Steph Hamborsky

I moved to Moab in May 2017 after graduating from the University of Texas at Austin in December 2016. I had only lived in large metropolitan areas - Houston and Austin - prior to moving to Moab, a rural town with an increasingly year-round tourist population and plenty of quirks.

For many, if not most, of us who live and work in Moab, we derive much of our financial well-being from Moab’s precarious industrial tourism industry. Within the context of a looming recession and unpredictable changes to our climate in the coming years, I believe Moab needs to invest in a cooperative economy to provide our community with autonomy and just working conditions while meeting our basic needs.

I lived in Austin for five years prior to moving to the high desert. Austin, Texas, boasts a substantial number of cooperatives, and I began to understand this historically important economic model through community organizing and reading books such as Jessica Gordon-Nembhard’s “Collective Courage: A History of African American Cooperative Economic Thought and Practice.”

Co-ops in their numerous forms have supported rural, disenfranchised, dispossessed, and marginalized communities to meet their economic needs and achieve community control. Stereotypes, myths, and assumptions about co-ops have deterred some from viewing them as a legitimate business model. However, co-ops have a history of withstanding inevitable recessions and market fluctuations within our capitalist economic system.

Cooperatives exist in three main forms: producer co-ops (e.g. Organic Valley), consumer co-ops (e.g. Moonflower Community Co-op or REI), and worker-owned co-ops (e.g. New York-based Cooperative Home Care Associates). Consumer-owned co-ops democratize the economy by offering a greater level of transparency and community control over business decisions. Many of us have interacted with or regularly benefit from consumer-owned co-ops in our lives, since they include credit unions and food co-ops. Worker-owned co-ops are both owned and managed by the workers themselves, allowing for more democracy in the workplace by empowering workers to make decisions about the operation of the business.

Unfortunately, few co-ops exist in the state of Utah, and Moab is fortunate to boast Utah’s first food cooperative. With an investment in co-ops at the city, county, and grassroots levels, Moab could evolve into Utah’s cooperative hub, serving as a model for rural cooperative development.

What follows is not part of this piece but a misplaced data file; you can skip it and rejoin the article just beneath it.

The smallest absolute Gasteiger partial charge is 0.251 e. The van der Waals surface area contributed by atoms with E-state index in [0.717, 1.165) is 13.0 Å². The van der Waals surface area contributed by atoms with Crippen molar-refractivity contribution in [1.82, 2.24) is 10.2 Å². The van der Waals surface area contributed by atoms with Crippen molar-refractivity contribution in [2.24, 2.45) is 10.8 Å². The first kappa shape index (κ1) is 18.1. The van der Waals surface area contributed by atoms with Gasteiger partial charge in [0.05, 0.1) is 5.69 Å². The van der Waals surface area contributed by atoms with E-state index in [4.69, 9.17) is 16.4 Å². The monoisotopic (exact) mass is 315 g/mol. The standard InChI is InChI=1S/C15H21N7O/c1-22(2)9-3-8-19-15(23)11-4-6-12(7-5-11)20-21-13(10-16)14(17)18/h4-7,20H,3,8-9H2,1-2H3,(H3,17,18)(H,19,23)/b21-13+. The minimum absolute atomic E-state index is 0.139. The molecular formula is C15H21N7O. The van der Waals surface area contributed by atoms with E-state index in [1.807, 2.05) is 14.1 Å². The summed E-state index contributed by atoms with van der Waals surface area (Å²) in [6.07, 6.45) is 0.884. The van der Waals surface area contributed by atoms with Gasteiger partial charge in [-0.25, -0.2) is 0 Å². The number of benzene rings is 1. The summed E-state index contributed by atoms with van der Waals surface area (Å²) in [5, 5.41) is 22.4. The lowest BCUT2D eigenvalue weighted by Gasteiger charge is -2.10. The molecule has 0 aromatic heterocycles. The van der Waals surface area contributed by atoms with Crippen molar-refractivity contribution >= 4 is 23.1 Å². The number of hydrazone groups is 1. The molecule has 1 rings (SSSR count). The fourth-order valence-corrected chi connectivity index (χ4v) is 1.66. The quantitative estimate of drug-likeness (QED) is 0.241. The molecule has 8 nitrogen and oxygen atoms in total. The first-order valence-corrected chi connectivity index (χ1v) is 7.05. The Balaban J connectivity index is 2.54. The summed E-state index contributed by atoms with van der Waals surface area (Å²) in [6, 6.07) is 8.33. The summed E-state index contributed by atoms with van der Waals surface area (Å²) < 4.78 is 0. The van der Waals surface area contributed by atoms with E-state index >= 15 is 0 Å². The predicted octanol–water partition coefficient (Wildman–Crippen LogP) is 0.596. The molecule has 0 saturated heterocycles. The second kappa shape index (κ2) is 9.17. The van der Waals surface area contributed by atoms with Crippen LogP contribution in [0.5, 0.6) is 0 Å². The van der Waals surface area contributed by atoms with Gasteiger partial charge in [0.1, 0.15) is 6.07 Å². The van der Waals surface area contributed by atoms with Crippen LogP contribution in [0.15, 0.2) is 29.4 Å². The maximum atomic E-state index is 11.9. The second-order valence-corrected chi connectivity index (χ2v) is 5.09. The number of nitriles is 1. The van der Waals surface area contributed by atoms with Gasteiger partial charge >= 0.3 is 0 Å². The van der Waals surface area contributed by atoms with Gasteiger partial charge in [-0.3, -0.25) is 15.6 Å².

Worker-owned cooperatives build community wealth in rural areas, and Moab could benefit greatly from investing in a program to support fledgling co-ops. The entrepreneurial spirit is strong in our community, and we should present the worker-owned model as a viable, stable option for interested business owners. Many young people in Moab, including myself, struggle to find meaningful work in this community.

Furthermore, Moab workers undoubtedly face unjust working conditions due to labor shortages and the intense, seasonal demands of the tourism industry. If current local businesses consider transitioning to a cooperative structure through worker-ownership, our community could create financial stability for a broader segment of our community and promote better workplace conditions. Cooperative structures, including worker ownership, counter the trend of exorbitant wealth concentration and profits lining the pockets of a small number of developers.

Beyond the democratization of the tourism industry, I envision cooperative structures as a way to develop a small-scale manufacturing and food-producing hub in and around Moab to provide our community’s basic needs. This would allow our community to generate its own resources and reduce the need for locals to travel to Grand Junction and beyond or order materials from online monopolies like Amazon. Instead of supporting the establishment of stores like Wal-Mart, which notoriously crush small, locally-owned enterprises, Moab could create meaningful jobs in this community and support a robust, autonomous economy.

I am continuously amazed by the passion, ingenuity, and creativity overflowing from this community. Moab boasts plenty of experienced and eager gardeners, bakers, chefs, carpenters, builders, designers, and a whole host of other folks who generate value in our community. I often wonder how we can weave together all of our skills and passions collectively through cooperative structures to expand our autonomy, produce what we need and generate our own wealth. I invite all of you reading this article to contribute your ideas and work with me toward a cooperative future in Moab.

Please contact me at steph.hamborsky@utexas.edu if you are interested in participating in future meetings and workshops on building local cooperative structures.

Steph Hamborsky, a transplant from Texas, has lived and worked in Moab since 2017. She enjoys growing food, exploring the desert, and community organizing.